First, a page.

APD announces yearlong ‘No Refusal’ Initiative to curb impaired driving

Leila Saidane, News Reporter

The Austin Police Department will begin to implement its yearlong “No Refusal Initiative” in October in an effort to curb the number of wrecks by impaired drivers.  

The program allows police to obtain blood samples via a search warrant on Thursdays through Sundays and certain holidays if a suspected impaired driver refuses a sobriety test. 

Austin reported more than 1,250 DWI-related arrests in 2020 during other “No Refusal” initiatives, which were enacted for holidays or events, according to a Sept. 16 press release. APD has reported 91 traffic deaths this year, surpassing records from 2016, 2017, 2018 and 2019. The press release also noted that substance impaired drivers are involved in more than one-third of Austin’s fatal crashes. 

“No Refusal is not about making as many arrests as we can,” assistant chief Robin Henderson said in the press release. “It’s a deterrent to keep impaired drivers off of Austin’s roadways and keep the public safe.”

The Austin Transportation Department will partner with APD to provide funding, strategic crash analysis and information on dates and locations where impaired driving crashes occurred, according to the press release.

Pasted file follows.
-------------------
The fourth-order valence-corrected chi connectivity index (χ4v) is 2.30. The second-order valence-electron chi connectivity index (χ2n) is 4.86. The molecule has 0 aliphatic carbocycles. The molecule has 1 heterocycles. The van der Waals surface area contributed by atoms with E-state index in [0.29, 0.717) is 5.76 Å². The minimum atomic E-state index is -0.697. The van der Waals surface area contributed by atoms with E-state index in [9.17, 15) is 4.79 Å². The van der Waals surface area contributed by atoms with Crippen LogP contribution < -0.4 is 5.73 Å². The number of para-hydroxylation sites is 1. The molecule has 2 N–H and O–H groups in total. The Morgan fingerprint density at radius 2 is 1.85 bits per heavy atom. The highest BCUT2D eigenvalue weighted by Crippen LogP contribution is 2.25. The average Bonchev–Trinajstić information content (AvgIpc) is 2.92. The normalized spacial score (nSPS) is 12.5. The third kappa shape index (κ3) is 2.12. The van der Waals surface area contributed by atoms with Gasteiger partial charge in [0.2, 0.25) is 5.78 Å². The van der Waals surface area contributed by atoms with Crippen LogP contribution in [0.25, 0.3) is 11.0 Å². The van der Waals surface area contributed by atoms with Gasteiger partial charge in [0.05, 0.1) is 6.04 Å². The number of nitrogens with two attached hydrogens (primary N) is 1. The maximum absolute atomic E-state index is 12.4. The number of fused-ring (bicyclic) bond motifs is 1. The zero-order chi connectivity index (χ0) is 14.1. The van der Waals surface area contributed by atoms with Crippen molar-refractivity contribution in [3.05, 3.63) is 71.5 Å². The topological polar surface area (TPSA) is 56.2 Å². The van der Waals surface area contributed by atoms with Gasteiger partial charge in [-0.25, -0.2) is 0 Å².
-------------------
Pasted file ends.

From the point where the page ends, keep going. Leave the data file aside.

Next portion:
Rueben Gonzales, professor of pharmacology and toxicology, researches the effects of alcohol on the brain. He said policies like “No Refusal” will decrease the amount of impaired drivers. 

Since alcohol impairs judgement and motor skills, underage drinkers may experience substantial effects from alcohol, Gonzales said.  

“The problem is not drinking per se, and the problem is not driving per se, it’s both,” Gonzales said. “Policies that reduce (impaired driving) will save lives and help people in the long run, because it can have devastating consequences to individuals and their families.”

Textiles and apparel freshman Emily Wager drives on campus and said she’s unsure if “No Refusal” will make a difference on the amount of people who drive under the influence. 

“I feel like the cops won’t be able to catch an impaired driver any sooner than (the driver) would hurt somebody,” Wager said. “It’s a step in the right direction, but I don’t think it’ll make too much of an impact.” 

APD will also implement “No Refusal” days for events like Austin City Limits Music Festival and South by Southwest, as well as multiple holidays throughout the year. 

“Alcohol is a poison,” Gonzales said. “I think students don’t always know and understand that. People need to be responsible with the outcome (of drinking and driving).”